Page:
It turns out only about half of Americans (52 percent) are even familiar with the term "critical race theory," according to the poll, and political engagement is likely to account for that exposure. As Time magazine reported in a recent cover story, “conservative advocacy groups, legal organizations and state legislatures” have “mounted a campaign to weaponize” the term because they believe that “fighting it will be a winning electoral message.”

As a result, awareness is much higher among white Americans who identify as conservative (71 percent) or liberal (70 percent) than it is among white moderates (48 percent), African Americans (42 percent) or Latino Americans (39 percent).

A protester holding a sign saying
A protester in Leesburg, Va., on June 12. (Andrew Caballero-Reynolds/AFP via Getty Images)

Given the sharply polarized, cable-news-driven nature of the current feud, it’s little surprise, then, that the people who say they’re familiar with the term also tend to say they don’t want it in schools. Overall, 49 percent of those who have heard of CRT are against “exposing” students to it; 37 percent favor exposure.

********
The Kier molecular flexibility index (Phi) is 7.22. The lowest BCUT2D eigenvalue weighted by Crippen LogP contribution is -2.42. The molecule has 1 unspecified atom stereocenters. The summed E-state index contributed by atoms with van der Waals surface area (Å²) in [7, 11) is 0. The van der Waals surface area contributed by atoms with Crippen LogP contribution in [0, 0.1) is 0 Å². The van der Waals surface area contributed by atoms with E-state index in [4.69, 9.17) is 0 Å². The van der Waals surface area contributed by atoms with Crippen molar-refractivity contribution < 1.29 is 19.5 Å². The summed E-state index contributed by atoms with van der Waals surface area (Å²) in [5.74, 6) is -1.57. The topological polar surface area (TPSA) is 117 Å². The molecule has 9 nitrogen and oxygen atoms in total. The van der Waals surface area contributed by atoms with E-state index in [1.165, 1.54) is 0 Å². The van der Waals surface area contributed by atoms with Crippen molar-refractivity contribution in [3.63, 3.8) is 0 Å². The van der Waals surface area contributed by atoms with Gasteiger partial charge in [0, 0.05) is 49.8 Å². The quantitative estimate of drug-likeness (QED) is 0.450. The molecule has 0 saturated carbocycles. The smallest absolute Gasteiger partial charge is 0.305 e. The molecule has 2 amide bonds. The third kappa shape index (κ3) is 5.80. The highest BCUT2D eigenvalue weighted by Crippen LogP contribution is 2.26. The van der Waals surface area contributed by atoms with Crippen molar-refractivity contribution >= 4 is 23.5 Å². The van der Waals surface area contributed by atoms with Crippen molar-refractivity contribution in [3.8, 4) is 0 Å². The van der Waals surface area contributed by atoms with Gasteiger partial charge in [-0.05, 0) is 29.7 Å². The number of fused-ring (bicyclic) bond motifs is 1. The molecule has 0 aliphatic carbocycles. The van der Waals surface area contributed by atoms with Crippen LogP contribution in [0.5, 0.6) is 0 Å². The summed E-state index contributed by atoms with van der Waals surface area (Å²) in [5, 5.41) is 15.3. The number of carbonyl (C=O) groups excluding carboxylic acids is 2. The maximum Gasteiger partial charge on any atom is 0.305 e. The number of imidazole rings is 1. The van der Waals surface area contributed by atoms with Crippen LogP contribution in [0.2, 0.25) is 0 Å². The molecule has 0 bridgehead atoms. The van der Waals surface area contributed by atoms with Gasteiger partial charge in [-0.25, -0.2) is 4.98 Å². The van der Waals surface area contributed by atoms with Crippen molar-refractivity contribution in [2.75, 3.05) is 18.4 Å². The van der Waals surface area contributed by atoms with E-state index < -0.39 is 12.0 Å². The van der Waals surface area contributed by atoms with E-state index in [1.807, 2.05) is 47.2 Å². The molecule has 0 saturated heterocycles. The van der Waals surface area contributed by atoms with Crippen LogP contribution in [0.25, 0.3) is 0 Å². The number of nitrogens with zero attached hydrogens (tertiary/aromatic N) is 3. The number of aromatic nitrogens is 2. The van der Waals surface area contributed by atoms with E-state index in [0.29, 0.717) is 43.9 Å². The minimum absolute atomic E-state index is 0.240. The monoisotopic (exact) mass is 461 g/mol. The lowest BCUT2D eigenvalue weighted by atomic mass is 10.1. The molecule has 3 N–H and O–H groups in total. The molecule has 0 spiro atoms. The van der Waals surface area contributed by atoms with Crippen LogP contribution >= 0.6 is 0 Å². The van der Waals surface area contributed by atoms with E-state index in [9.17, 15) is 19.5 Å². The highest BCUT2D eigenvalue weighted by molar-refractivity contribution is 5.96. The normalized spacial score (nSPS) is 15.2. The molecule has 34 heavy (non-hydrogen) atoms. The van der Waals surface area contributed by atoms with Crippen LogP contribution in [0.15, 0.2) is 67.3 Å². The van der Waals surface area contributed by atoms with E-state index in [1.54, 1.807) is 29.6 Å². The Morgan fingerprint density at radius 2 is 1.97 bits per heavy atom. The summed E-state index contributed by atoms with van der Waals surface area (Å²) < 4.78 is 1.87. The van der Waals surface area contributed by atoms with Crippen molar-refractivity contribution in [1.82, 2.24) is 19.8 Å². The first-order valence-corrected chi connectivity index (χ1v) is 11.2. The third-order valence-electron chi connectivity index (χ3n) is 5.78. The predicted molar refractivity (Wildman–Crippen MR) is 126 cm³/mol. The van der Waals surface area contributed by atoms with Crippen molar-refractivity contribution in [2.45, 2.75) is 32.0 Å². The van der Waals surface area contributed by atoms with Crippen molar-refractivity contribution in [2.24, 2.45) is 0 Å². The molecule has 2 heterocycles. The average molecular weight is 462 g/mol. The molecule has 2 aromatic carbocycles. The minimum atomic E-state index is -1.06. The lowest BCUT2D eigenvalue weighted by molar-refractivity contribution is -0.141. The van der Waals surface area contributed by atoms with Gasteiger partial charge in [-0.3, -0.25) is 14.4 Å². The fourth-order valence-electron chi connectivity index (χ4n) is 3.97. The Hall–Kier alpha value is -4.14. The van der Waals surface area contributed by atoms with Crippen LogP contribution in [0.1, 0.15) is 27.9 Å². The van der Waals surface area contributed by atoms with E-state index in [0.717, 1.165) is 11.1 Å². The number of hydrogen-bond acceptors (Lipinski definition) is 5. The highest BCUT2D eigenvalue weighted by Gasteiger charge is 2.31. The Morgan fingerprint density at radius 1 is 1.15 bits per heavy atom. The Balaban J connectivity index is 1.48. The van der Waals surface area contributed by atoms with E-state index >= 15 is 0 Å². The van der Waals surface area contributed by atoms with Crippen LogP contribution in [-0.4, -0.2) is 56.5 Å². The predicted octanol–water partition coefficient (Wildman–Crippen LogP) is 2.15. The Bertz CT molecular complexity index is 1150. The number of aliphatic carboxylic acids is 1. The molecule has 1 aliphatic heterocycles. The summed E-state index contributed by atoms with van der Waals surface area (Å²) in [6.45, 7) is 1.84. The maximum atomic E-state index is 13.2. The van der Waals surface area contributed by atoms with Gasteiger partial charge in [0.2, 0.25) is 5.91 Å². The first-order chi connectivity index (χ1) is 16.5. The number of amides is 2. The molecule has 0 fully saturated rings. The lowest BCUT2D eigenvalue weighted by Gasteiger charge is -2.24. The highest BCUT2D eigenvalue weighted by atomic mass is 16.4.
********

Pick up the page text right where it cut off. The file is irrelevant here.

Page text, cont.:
Some groups disagree, of course, including Democrats (by a 76 percent to 9 percent margin), Black Americans (62 percent to 23 percent) and 18- to 29-year-olds (53 percent to 23 percent). But within most demographics, those who’ve heard of CRT — including people 45 or older as well as independents (who oppose exposing students to it by a 55 percent to 29 percent margin) — do not.

The interesting thing is what happens — and, more to the point, what doesn’t happen — when you dissociate one of CRT’s main tenets from the hot-button term.

To do that, Yahoo News and YouGov also asked — before ever mentioning “critical race theory,” so as not to influence the answers — whether respondents agreed or disagreed with the concept that “racism is not merely the product of individual bias or prejudice, but also something embedded in legal systems and policies.” We then asked if that concept is “something students should be exposed to in schools.”